Mr. Spellar: To ask the Secretary of State for Environment, Food and Rural Affairs whether arrangements are being made for poultry producers to be compensated in the event of their flocks contracting avian influenza. 
Mr. Jim Cunningham: To ask the Secretary of State for Environment, Food and Rural Affairs what information she has received on the length of time that H5N1 was present in each infected EU country before it was discovered. 
Mr. Jim Cunningham: To ask the Secretary of State for Environment, Food and Rural Affairs what information she has received on the (a) likelihood and (b) implications of H5N1 reaching the game farms of the Loire Valley. 
France has taken measures across the whole country to prevent infection entering poultry flocks including game farms. This includes surveillance of wild birds in order to detect H5N1as rapidly as possible.
If avian influenza was confirmed, or even strongly suspected, in wild birds or poultry, then trade in live birds from the affected zone would stop. The extent of any ban would depend on the precise circumstances, but the restricted area would have a radius of at least 10km and remain in place for at least 30 days. Any birds already imported would be traceable if the required records have been kept.
Because of the large number of live bird imports and the recent cases of H5N1 in France, the chief veterinary officer (CVO) for the UK has raised concerns with the European Commission and the French CVO. In response, we have received additional written assurances that France is carrying out surveillance on game farms and enforcing the same rules on biosecurity that apply to poultry holdings.
Mr. Morley: We recognise the opportunities that set-aside land can offer biofuel crops. Farmers can receive the Single Payment for oilseed rape and wheat on set-aside land when grown under contract as a biofuel crop. Sugar beet will soon be eligible to receive the same support. However, biofuel crops are not the only potential use for set-aside and in some situations, other vegetation cover may provide more suitable environmental benefits.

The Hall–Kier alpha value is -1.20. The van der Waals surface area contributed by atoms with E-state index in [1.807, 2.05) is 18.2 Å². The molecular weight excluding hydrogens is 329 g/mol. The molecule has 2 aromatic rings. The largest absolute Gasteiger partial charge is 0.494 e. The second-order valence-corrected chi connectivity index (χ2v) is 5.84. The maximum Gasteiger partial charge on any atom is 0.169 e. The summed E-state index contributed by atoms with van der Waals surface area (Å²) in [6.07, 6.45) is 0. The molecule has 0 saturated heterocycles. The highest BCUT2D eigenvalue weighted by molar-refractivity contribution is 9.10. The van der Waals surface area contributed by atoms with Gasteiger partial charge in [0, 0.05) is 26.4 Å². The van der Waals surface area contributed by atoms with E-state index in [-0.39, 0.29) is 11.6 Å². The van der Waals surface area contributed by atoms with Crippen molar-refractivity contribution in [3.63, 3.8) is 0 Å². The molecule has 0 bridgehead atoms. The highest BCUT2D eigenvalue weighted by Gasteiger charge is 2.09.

Mr. Hancock: To ask the Secretary of State for Environment, Food and Rural Affairs how many responses her Department received on the recent consultation into controlling the spread of bovine tuberculosis in cattle in high incidence areas in England. 
Mr. Morley: The Government funded Energy Saving Trust (EST) offers a range of services to parish and town councils to help them to engage their communities and deliver carbon emission reductions. This includes: 'Practical Help', an integrated help and advice service that acts as a channel for all EST support programmes.
David Taylor: To ask the Secretary of State for Environment, Food and Rural Affairs when she plans to issue guidance to local authorities on the implementation of the Clean Neighbourhoods and Environment Act 2005. 
Mr. Bradshaw: In week commencing 27 March 2006 the guidance on the Clean Neighbourhoods and Environment Act will be sent to all local authorities and will also be available on Defra's local environmental quality website www.defra.gov.uk/environment/localenv/index.htm.
Mr. Graham Stuart: To ask the Secretary of State for Environment, Food and Rural Affairs which recommendations of the report 'Potential impacts of climate change on waste management' have been implemented by her Department; which recommendations she plans to pursue; which recommendations have been rejected; and if she will make a statement.